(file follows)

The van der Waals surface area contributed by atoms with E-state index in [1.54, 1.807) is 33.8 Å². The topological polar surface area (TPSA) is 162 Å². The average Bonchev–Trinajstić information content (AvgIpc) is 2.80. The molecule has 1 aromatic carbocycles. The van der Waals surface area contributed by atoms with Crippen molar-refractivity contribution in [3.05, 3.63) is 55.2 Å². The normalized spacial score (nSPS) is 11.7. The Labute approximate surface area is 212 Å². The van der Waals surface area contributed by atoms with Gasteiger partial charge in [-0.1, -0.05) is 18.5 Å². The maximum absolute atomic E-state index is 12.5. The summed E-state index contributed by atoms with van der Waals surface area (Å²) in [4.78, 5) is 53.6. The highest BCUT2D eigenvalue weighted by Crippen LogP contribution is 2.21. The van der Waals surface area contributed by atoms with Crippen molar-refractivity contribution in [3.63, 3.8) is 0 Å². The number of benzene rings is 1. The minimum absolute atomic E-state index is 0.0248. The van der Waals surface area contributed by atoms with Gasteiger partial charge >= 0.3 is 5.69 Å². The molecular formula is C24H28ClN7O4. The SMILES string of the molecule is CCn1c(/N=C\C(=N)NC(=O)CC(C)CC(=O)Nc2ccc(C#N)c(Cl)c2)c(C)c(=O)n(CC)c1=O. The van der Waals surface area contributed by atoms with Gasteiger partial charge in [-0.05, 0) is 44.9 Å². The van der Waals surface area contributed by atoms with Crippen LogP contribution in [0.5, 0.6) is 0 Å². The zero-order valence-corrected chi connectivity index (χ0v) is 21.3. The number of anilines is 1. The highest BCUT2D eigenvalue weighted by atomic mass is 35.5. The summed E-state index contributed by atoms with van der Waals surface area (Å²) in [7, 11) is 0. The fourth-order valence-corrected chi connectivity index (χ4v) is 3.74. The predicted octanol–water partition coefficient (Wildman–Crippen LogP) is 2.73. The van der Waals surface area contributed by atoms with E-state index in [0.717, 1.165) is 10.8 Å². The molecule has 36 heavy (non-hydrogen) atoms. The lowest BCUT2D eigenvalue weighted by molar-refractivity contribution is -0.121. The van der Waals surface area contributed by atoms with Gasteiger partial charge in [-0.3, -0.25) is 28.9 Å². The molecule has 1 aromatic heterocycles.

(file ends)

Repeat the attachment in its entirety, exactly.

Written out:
The van der Waals surface area contributed by atoms with E-state index in [1.54, 1.807) is 33.8 Å². The topological polar surface area (TPSA) is 162 Å². The average Bonchev–Trinajstić information content (AvgIpc) is 2.80. The molecule has 1 aromatic carbocycles. The van der Waals surface area contributed by atoms with Crippen molar-refractivity contribution in [3.05, 3.63) is 55.2 Å². The normalized spacial score (nSPS) is 11.7. The Labute approximate surface area is 212 Å². The van der Waals surface area contributed by atoms with Gasteiger partial charge in [-0.1, -0.05) is 18.5 Å². The maximum absolute atomic E-state index is 12.5. The summed E-state index contributed by atoms with van der Waals surface area (Å²) in [4.78, 5) is 53.6. The highest BCUT2D eigenvalue weighted by Crippen LogP contribution is 2.21. The van der Waals surface area contributed by atoms with Crippen molar-refractivity contribution in [3.63, 3.8) is 0 Å². The number of benzene rings is 1. The minimum absolute atomic E-state index is 0.0248. The van der Waals surface area contributed by atoms with Gasteiger partial charge >= 0.3 is 5.69 Å². The molecular formula is C24H28ClN7O4. The SMILES string of the molecule is CCn1c(/N=C\C(=N)NC(=O)CC(C)CC(=O)Nc2ccc(C#N)c(Cl)c2)c(C)c(=O)n(CC)c1=O. The van der Waals surface area contributed by atoms with Gasteiger partial charge in [-0.05, 0) is 44.9 Å². The van der Waals surface area contributed by atoms with Crippen LogP contribution in [0.5, 0.6) is 0 Å². The zero-order valence-corrected chi connectivity index (χ0v) is 21.3. The number of anilines is 1. The highest BCUT2D eigenvalue weighted by atomic mass is 35.5. The summed E-state index contributed by atoms with van der Waals surface area (Å²) in [7, 11) is 0. The fourth-order valence-corrected chi connectivity index (χ4v) is 3.74. The predicted octanol–water partition coefficient (Wildman–Crippen LogP) is 2.73. The van der Waals surface area contributed by atoms with E-state index in [0.717, 1.165) is 10.8 Å². The molecule has 36 heavy (non-hydrogen) atoms. The lowest BCUT2D eigenvalue weighted by molar-refractivity contribution is -0.121. The van der Waals surface area contributed by atoms with Gasteiger partial charge in [-0.3, -0.25) is 28.9 Å². The molecule has 1 aromatic heterocycles.